Patients in both Marsh and Schnider groups had significant and similar decreases in HR and mBP. A decrease in HR and cardiac index has been described during induction of anaesthesia using Minto and Schnider pharmacokinetic models for remifentanil and propofol, respectively, in patients scheduled for myocardial revascularisation, but no significant change in mBP.7 This discrepancy could be due to differences in patient selection, drug dosing and criteria used to define a decrease in mBP.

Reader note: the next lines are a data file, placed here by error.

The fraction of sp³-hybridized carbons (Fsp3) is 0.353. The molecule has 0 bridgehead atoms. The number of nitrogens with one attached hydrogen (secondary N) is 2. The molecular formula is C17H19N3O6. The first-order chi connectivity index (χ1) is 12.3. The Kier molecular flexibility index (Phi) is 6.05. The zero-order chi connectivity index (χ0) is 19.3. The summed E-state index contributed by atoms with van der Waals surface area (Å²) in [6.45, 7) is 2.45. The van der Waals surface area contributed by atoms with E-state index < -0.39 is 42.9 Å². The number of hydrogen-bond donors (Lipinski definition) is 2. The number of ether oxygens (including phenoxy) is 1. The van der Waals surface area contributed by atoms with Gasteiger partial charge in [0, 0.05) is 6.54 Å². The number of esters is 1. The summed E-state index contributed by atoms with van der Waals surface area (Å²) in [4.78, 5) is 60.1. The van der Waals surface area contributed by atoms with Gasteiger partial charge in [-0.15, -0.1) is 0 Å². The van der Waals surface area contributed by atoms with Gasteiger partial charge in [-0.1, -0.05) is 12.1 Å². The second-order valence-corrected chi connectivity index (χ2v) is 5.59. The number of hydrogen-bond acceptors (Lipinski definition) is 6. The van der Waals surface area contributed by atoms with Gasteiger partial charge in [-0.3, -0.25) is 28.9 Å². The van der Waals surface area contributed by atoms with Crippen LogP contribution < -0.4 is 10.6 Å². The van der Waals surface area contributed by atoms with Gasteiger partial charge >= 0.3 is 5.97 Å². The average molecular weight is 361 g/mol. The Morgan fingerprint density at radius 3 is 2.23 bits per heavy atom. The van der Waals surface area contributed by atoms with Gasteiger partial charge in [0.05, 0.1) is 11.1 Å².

The decrease in mBP was greater in older patients, probably due to increased sensitivity to propofol. Surprisingly, although age is one of Schnider's pharmacokinetic model covariates,10 the magnitude of the decrease in mBP was similar in groups Schnider and Marsh, even in the elderly. In addition, older and younger patients behaved similarly in groups Marsh and Schnider in respect of TCI variables. This disagrees with the differences reported by Ouattara et al.14 between elderly and young patients during induction of anaesthesia for cardiac surgery with Marsh's original model in plasma-targeting mode (Diprifusor, AstraZeneca, Manchester, England). This may have been due to the fact that we used a ‘modified effect-site Marsh model’ with a keo of 1.2 min−1. With effect-site targeting, just enough propofol is administered in order to maximally alter plasma concentration without overshoot, and clinical effect is reached rapidly upon equilibration with the effect-site. The time delay is related to the equilibration constant; the higher the keo the faster the equilibration and, therefore, the smaller the plasma overshoot. The keo value of 1.2 min−1 not only predicts the time course of clinical effect more accurately but also allows more subtle manipulations of plasma concentration.10,18 Our results confirm the observations of Absalom et al.10 regarding the safety of using the modified effect-site Marsh model with a keo of 1.2 min−1 in cardiac surgery patients. Indeed, within group Marsh, we found no differences between age subcategories.